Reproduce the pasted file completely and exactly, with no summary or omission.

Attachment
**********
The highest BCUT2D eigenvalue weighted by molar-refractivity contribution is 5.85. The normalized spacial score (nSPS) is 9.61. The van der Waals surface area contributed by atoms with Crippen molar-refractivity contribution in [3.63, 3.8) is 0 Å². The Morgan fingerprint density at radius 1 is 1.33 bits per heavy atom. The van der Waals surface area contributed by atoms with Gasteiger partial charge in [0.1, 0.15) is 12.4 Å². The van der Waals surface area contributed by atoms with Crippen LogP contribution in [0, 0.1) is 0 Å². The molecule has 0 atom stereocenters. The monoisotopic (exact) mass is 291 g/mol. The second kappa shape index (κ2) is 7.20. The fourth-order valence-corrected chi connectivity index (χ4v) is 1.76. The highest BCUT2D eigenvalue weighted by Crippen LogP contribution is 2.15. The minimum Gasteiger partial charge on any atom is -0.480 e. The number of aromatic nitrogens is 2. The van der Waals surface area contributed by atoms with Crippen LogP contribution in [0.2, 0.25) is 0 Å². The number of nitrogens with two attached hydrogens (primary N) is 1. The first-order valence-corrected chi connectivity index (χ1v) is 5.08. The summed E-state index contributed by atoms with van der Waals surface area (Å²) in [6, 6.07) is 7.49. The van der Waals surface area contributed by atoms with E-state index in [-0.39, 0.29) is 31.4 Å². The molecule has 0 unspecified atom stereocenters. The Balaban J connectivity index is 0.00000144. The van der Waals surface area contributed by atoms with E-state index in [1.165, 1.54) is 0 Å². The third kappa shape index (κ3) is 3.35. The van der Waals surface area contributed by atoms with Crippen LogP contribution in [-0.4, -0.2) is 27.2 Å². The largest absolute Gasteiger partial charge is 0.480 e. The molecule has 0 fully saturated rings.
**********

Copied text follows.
The highest BCUT2D eigenvalue weighted by molar-refractivity contribution is 5.85. The normalized spacial score (nSPS) is 9.61. The van der Waals surface area contributed by atoms with Crippen molar-refractivity contribution in [3.63, 3.8) is 0 Å². The Morgan fingerprint density at radius 1 is 1.33 bits per heavy atom. The van der Waals surface area contributed by atoms with Gasteiger partial charge in [0.1, 0.15) is 12.4 Å². The van der Waals surface area contributed by atoms with Crippen LogP contribution in [0, 0.1) is 0 Å². The molecule has 0 atom stereocenters. The monoisotopic (exact) mass is 291 g/mol. The second kappa shape index (κ2) is 7.20. The fourth-order valence-corrected chi connectivity index (χ4v) is 1.76. The highest BCUT2D eigenvalue weighted by Crippen LogP contribution is 2.15. The minimum Gasteiger partial charge on any atom is -0.480 e. The number of aromatic nitrogens is 2. The van der Waals surface area contributed by atoms with Crippen LogP contribution in [0.2, 0.25) is 0 Å². The number of nitrogens with two attached hydrogens (primary N) is 1. The first-order valence-corrected chi connectivity index (χ1v) is 5.08. The summed E-state index contributed by atoms with van der Waals surface area (Å²) in [6, 6.07) is 7.49. The van der Waals surface area contributed by atoms with E-state index in [-0.39, 0.29) is 31.4 Å². The molecule has 0 unspecified atom stereocenters. The Balaban J connectivity index is 0.00000144. The van der Waals surface area contributed by atoms with E-state index in [1.165, 1.54) is 0 Å². The third kappa shape index (κ3) is 3.35. The van der Waals surface area contributed by atoms with Crippen LogP contribution in [-0.4, -0.2) is 27.2 Å². The largest absolute Gasteiger partial charge is 0.480 e. The molecule has 0 fully saturated rings.